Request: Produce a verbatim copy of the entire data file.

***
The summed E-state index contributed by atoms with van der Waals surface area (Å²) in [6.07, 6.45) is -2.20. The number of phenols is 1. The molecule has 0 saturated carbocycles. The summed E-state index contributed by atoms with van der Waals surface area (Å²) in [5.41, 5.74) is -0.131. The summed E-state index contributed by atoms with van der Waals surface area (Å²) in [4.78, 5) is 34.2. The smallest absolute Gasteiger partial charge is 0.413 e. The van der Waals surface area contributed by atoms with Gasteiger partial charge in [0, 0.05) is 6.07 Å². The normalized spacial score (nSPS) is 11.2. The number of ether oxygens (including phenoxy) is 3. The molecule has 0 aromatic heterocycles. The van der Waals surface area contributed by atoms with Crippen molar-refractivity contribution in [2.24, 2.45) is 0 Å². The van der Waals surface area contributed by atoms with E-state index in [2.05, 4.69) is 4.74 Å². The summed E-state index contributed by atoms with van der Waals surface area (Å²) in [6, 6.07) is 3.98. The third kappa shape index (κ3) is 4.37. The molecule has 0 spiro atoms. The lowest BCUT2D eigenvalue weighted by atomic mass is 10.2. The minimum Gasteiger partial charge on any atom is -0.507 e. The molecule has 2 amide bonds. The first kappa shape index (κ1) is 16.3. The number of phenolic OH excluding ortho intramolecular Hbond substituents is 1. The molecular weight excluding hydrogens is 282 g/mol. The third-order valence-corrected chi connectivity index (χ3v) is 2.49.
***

The summed E-state index contributed by atoms with van der Waals surface area (Å²) in [6.07, 6.45) is -2.20. The number of phenols is 1. The molecule has 0 saturated carbocycles. The summed E-state index contributed by atoms with van der Waals surface area (Å²) in [5.41, 5.74) is -0.131. The summed E-state index contributed by atoms with van der Waals surface area (Å²) in [4.78, 5) is 34.2. The smallest absolute Gasteiger partial charge is 0.413 e. The van der Waals surface area contributed by atoms with Gasteiger partial charge in [0, 0.05) is 6.07 Å². The normalized spacial score (nSPS) is 11.2. The number of ether oxygens (including phenoxy) is 3. The molecule has 0 aromatic heterocycles. The van der Waals surface area contributed by atoms with Crippen molar-refractivity contribution in [2.24, 2.45) is 0 Å². The van der Waals surface area contributed by atoms with E-state index in [2.05, 4.69) is 4.74 Å². The summed E-state index contributed by atoms with van der Waals surface area (Å²) in [6, 6.07) is 3.98. The third kappa shape index (κ3) is 4.37. The molecule has 0 spiro atoms. The lowest BCUT2D eigenvalue weighted by atomic mass is 10.2. The minimum Gasteiger partial charge on any atom is -0.507 e. The molecule has 2 amide bonds. The first kappa shape index (κ1) is 16.3. The number of phenolic OH excluding ortho intramolecular Hbond substituents is 1. The molecular weight excluding hydrogens is 282 g/mol. The third-order valence-corrected chi connectivity index (χ3v) is 2.49.